I'm not sure why, but I have a very difficult time photographing my male Copadichromis trewavasae Lupingu. The colors always end up washed out by the camera. The black color is particularly hard to capture correctly. I've tried with and without a flash and had trouble both ways. I added a few new photos of him to the Photo Gallery.
I have added another article to the Species Articles section of the site. Check it out. Placidochromis sp. 'phenochilus tanzania' is a must have for the person searching for that uncommon cichlid to finish out their all male show tank. They also make a great fish for the species only tank.
I've managed to post 2 days in a row; so far so good as far as my new commitment goes. Presented are a few photos of my young male Fossorochromis rostratus. F. rostratus are known as the Malawi Sand Diver. The middle photos display the barely visible dorsal fin of the male, buried beneath the substrate. I was performing a large water change on the aquarium when he disappeared. I noticed the fin and decide to snap a few shots for evidence. Unfortunately this male (approximately 5") is not yet displaying the beautiful adult coloration of the F. rostratus.
I had one response to my survey regarding which fish to base my next Species Article upon. So here it is, Sciaenochromis fryeri "White Knight".
Be sure to check out the latest addition to my Species Articles collection, Copadichromis trewavasae "Lupingu".
As anyone with eyes can see, my website is slow in taking form. I have only three of the "Species Articles" complete thus far. Actually, I believe only one is truly complete in its current state. Having said that, which species of those listed - or even those unlisted, would you, the viewers, like to see finished first? I will try to accommodate your wishes in as much as it is possible.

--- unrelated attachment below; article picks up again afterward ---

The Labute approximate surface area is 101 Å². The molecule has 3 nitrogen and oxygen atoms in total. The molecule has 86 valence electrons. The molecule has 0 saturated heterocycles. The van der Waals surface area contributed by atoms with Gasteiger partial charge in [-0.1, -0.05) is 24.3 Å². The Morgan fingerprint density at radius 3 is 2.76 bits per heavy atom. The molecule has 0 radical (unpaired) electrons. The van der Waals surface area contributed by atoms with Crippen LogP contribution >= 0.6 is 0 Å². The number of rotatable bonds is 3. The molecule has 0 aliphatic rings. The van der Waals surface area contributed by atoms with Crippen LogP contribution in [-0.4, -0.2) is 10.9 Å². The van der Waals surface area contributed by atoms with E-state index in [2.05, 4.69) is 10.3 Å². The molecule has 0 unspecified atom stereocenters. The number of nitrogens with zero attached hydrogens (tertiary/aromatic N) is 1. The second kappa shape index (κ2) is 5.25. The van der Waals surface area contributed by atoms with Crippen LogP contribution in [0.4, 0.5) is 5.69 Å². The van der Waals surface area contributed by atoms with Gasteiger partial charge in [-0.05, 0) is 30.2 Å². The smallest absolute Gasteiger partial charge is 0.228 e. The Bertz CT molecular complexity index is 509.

I noticed something interesting with one of my female Pseudotropheus demasoni recently. She had been holding a mouthful of fry for over three weeks (probably three days to a week past) when I finally managed to net her out of the rock-filled 75 gallon aquarium in which the colony is housed. You might imagine what I discovered; she held only two fry. There are two possible explanations to this: 1) she gradually released the fry one at a time to be consumed by her tank mates or 2) she swallowed some of the fry over time. I believe either is a plausible hypothesis. The female would have become malnourished over time and an occasional snack in the form of one of her offspring would satisfy her dietary requirements quite satisfactorily. I am fairly certain she only held the fry as long as she did because to release them was the equivalent of murder in a tank so full of hungry, unsympathetic fish.
The first scenario seems to me less likely because it would imply the female did not have room to maintain the fry in her buccal cavity any longer and began to release them despite her desire to keep them safe. However, the two fry that ultimately survived were not terribly large. I would say they were right about the standard size for fully developed fry of this species. I base this observation on comparison to previous batches of demasoni fry. In a safer environment with plenty of hiding places for the fry and fewer predators, I imagine the female would have released the fry nearly a week earlier.
So, is there merit to the concept that fish will sacrifice (instinctively, not through reasoning) some of their offspring to ensure the survival of others? I've heard that some South & Central American cichlids will consume their eggs or fry if they are likely to be killed by other means. This maintains the protein levels within the adults to produce another batch of fry at a time when environmental factors are more favorable to their survival. I don't know the answer, but I find the concept worthy of interest.